baptiz'd but have prepare'd what children are of competent Age "
Understanding for Confirmation.'
Neglect in this area of church life began at the top. In the
19 years of the episcopate of Herring's predecessor, Archbishop
Blackburn, opportunities for confirmation had been disgracefully
few. The new Archbishop soon took steps to repair the damage and
after his visitation, he wrote, 'I am confident I have confirmed
thirty thousand people'.
Answer VIII. 'The Publick Service is duly perform'd twice
every Lord's Day & once upon every Wednesday, Friday & Holiday
throughout ye Year unless prevented by sickness.'
The replies show how conscientious (or otherwise) the clergy
were in the field of public worship. Over half the churches in the
diocese failed to have both Matins and Evensong all the year round.
38 parishes had a Sunday service only once a month or less
frequently. In only 253 parishes was there some kind of week-day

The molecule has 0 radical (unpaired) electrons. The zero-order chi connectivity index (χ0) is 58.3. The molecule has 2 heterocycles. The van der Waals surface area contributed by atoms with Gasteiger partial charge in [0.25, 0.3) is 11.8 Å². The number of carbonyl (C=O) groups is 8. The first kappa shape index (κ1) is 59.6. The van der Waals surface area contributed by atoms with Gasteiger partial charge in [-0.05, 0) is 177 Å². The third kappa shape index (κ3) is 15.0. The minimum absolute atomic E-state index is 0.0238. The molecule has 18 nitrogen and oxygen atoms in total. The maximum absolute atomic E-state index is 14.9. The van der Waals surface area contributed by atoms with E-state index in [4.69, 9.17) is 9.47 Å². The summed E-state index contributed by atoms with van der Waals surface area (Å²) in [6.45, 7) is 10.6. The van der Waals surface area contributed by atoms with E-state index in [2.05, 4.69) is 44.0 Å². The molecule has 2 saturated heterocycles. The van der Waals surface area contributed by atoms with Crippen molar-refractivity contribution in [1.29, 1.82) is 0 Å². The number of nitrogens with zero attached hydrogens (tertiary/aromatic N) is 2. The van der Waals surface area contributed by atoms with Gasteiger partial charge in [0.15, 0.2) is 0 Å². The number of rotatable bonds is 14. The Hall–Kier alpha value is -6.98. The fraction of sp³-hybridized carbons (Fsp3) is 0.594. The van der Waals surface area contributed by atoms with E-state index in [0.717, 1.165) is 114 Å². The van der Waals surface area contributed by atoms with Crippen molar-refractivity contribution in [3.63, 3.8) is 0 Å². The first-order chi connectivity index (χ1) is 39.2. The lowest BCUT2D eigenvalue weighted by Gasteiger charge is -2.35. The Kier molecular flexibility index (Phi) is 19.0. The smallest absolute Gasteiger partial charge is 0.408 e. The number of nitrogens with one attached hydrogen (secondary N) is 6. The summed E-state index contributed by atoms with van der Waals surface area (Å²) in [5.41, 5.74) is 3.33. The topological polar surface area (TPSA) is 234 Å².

service, more or less frequently. Only about 80 had services on
Wednesdays, Fridays and Holy Days. In Barwick, William Harper
appears to have served his flock much more conscientiously than
most of his contemporaries, providing his health did not fail him.
Answer IX. 'I catechise Children in ye Church at ye time of
Divine Evening Service every Sunday in Lent & thro' ye greatest
part of ye Summer Season & expound ye Church Catechism to them.'
The returns show that on the whole this part of the work of
the parish priests was done regularly.
Answer X. 'Ye Sacrament of ye Lord's Supper is duly
administered in ye Church every year on Christmas Day, Good
Friday, Easter Day & Whitsuntide, & on every first Sunday in every
Month throughout ye year when we have about 30 or 40 monthly
Communicants & about 140 last Good Friday & Easter Day.'
Most churches had communion only at the Great Festivals. Only
17 churches celebrated communion as frequently as monthly and at
the Great Festivals, and these included Barwick.
Answer XI. 'I give given (sic) open and timely warning in ye
Church of ye Sacrament every Sunday before it is administer'd. I
have refused the Sacrament to none.'
The incumbents were asked if the communicants sent in their
names before the service, but few did so. A few clergymen had
refused communion to some, usually for some lapse in behaviour.